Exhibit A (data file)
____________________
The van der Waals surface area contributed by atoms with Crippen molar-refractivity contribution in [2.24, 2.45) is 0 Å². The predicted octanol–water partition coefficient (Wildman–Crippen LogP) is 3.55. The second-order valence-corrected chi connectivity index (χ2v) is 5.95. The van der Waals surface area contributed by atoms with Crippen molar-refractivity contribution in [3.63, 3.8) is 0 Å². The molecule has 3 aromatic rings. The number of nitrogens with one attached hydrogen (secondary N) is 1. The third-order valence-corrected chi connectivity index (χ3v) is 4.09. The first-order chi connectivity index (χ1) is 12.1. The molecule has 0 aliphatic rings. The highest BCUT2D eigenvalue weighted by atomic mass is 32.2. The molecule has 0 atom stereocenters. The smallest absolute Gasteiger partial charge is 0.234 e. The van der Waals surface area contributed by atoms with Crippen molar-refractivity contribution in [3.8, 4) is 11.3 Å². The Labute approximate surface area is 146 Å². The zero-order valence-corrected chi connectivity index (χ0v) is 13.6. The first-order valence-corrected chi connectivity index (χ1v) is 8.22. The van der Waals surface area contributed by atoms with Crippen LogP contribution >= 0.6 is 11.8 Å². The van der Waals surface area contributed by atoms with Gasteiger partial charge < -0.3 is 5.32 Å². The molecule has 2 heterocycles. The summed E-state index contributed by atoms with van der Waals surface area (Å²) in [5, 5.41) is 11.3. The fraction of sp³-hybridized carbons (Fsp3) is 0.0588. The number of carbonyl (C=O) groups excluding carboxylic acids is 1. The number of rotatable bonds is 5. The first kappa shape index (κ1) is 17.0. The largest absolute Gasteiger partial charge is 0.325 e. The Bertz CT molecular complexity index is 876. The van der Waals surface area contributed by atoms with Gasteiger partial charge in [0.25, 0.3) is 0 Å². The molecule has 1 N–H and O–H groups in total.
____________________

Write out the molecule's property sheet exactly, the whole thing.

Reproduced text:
The van der Waals surface area contributed by atoms with Crippen molar-refractivity contribution in [2.24, 2.45) is 0 Å². The predicted octanol–water partition coefficient (Wildman–Crippen LogP) is 3.55. The second-order valence-corrected chi connectivity index (χ2v) is 5.95. The van der Waals surface area contributed by atoms with Crippen molar-refractivity contribution in [3.63, 3.8) is 0 Å². The molecule has 3 aromatic rings. The number of nitrogens with one attached hydrogen (secondary N) is 1. The third-order valence-corrected chi connectivity index (χ3v) is 4.09. The first-order chi connectivity index (χ1) is 12.1. The molecule has 0 aliphatic rings. The highest BCUT2D eigenvalue weighted by atomic mass is 32.2. The molecule has 0 atom stereocenters. The smallest absolute Gasteiger partial charge is 0.234 e. The van der Waals surface area contributed by atoms with Crippen molar-refractivity contribution in [3.8, 4) is 11.3 Å². The Labute approximate surface area is 146 Å². The zero-order valence-corrected chi connectivity index (χ0v) is 13.6. The first-order valence-corrected chi connectivity index (χ1v) is 8.22. The van der Waals surface area contributed by atoms with Crippen LogP contribution >= 0.6 is 11.8 Å². The van der Waals surface area contributed by atoms with Gasteiger partial charge < -0.3 is 5.32 Å². The molecule has 2 heterocycles. The summed E-state index contributed by atoms with van der Waals surface area (Å²) in [5, 5.41) is 11.3. The fraction of sp³-hybridized carbons (Fsp3) is 0.0588. The number of carbonyl (C=O) groups excluding carboxylic acids is 1. The number of rotatable bonds is 5. The first kappa shape index (κ1) is 17.0. The largest absolute Gasteiger partial charge is 0.325 e. The Bertz CT molecular complexity index is 876. The van der Waals surface area contributed by atoms with Gasteiger partial charge in [0.25, 0.3) is 0 Å². The molecule has 1 N–H and O–H groups in total.